inflationary cosmology which would become testable in the next
generation of CMB observations. In particular, we have proposed and studied various aspects of a novel inflationary model, M(atrix) Inflation, or M-flation for short, in which inflaton field(s) are in the form of hermitian matrices. I am still continuing some projects on this line of research.
**Research Statement**

For the next few years, I am planning to continue the line of research I have been doing in the last four-five years. My projects are along two main directions, both of course in the area of high energy physics. 1) Early Universe Inflationary model building, 2) More formal topics in high energy theory, mainly oriented along quantum aspects black holes.
\vskip 3mm
\noindent\tcdg{{\large{\bf{Inflationary model building proposals}}}}
\vskip 2mm
With the advancement of cosmological observations, and in particular Cosmic Micorwave Background (CMB), we are able to disentangle information imprinted on the CMB from the early Universe when there was no large scale structure such as galaxies, galaxy clusters or first generation super massive stars. The recent observations indicate a correlation between the large cosmic structures we see today and the fluctuations imprinted on the CMB: both of the two, the seeds of galaxy clusters which are tiny fluctuations in the density of the background usually parameterized by $\delta\rho/\rho$, and the fluctuations of the temperature of the CMB, are coming from a common source. Observations show that $\delta\rho/\rho\sim 10^{-5}$. Current observations also indicate that these fluctuations are ubiquitous, they appear almost uniformly on all scales and they have to a good extent a Gaussian distribution. These are very peculiar features and needs to be explained by cosmic evolution models.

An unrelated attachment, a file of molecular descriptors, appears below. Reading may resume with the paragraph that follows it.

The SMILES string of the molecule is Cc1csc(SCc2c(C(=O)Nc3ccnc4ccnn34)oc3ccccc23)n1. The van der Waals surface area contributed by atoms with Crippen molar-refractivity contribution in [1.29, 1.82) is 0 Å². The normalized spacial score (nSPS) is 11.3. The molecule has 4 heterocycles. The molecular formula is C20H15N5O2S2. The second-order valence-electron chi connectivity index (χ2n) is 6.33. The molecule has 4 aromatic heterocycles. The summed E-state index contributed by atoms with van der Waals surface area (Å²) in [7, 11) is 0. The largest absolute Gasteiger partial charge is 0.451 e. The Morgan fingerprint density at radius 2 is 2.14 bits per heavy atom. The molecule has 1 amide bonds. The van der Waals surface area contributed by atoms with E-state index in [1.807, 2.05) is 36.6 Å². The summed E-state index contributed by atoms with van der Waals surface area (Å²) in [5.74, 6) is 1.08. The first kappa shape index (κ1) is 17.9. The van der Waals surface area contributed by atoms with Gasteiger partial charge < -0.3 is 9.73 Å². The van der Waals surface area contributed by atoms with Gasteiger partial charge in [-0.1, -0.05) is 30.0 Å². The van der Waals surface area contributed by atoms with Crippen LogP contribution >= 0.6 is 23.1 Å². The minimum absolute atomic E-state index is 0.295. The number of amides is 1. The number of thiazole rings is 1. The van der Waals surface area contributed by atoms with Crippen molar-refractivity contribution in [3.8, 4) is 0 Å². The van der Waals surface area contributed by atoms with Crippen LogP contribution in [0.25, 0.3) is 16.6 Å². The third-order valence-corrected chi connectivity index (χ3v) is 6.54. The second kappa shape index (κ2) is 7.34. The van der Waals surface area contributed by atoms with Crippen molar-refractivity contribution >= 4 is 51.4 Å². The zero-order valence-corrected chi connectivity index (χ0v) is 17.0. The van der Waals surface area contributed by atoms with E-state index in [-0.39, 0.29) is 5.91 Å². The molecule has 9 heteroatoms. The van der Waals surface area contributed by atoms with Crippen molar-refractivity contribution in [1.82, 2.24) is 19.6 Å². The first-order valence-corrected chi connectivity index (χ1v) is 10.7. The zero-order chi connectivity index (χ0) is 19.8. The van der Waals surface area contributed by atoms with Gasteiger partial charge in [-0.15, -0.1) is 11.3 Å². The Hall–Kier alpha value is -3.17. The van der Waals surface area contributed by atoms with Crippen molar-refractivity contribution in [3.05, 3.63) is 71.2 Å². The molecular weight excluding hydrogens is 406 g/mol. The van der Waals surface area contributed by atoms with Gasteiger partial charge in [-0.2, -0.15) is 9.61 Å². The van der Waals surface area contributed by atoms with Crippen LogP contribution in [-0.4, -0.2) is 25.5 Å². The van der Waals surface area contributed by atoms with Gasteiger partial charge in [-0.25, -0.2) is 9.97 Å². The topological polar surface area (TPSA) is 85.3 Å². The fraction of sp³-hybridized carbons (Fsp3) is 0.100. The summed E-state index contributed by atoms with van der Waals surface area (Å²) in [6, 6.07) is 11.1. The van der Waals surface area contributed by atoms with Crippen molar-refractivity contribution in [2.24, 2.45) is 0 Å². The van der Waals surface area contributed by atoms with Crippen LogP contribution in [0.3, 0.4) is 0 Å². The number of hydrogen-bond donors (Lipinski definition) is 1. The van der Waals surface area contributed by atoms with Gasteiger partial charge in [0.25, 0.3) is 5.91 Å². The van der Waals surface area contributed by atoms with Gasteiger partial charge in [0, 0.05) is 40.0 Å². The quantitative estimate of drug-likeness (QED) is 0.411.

Inflation is a paradigm according which the early Universe has undergone an accelerated expansion during which the scale of Universe has grown up to
$e^{60}$ times during a period which could be as short as $10^{-32}\ sec$, corresponding to energy scales of order $10^{15}-10^{16}$ GeV (or smaller). Inflation solves a number of theoretical issues facing the standard hot Big Bang scenario, while at the same time contains a mechanism to produce such small, (nearly) scale invariant and uniform fluctuations at cosmic scales. It does so by providing a mechanism to turn \emph{quantum fluctuations} to classical fluctuations which then puts its imprints on the CMB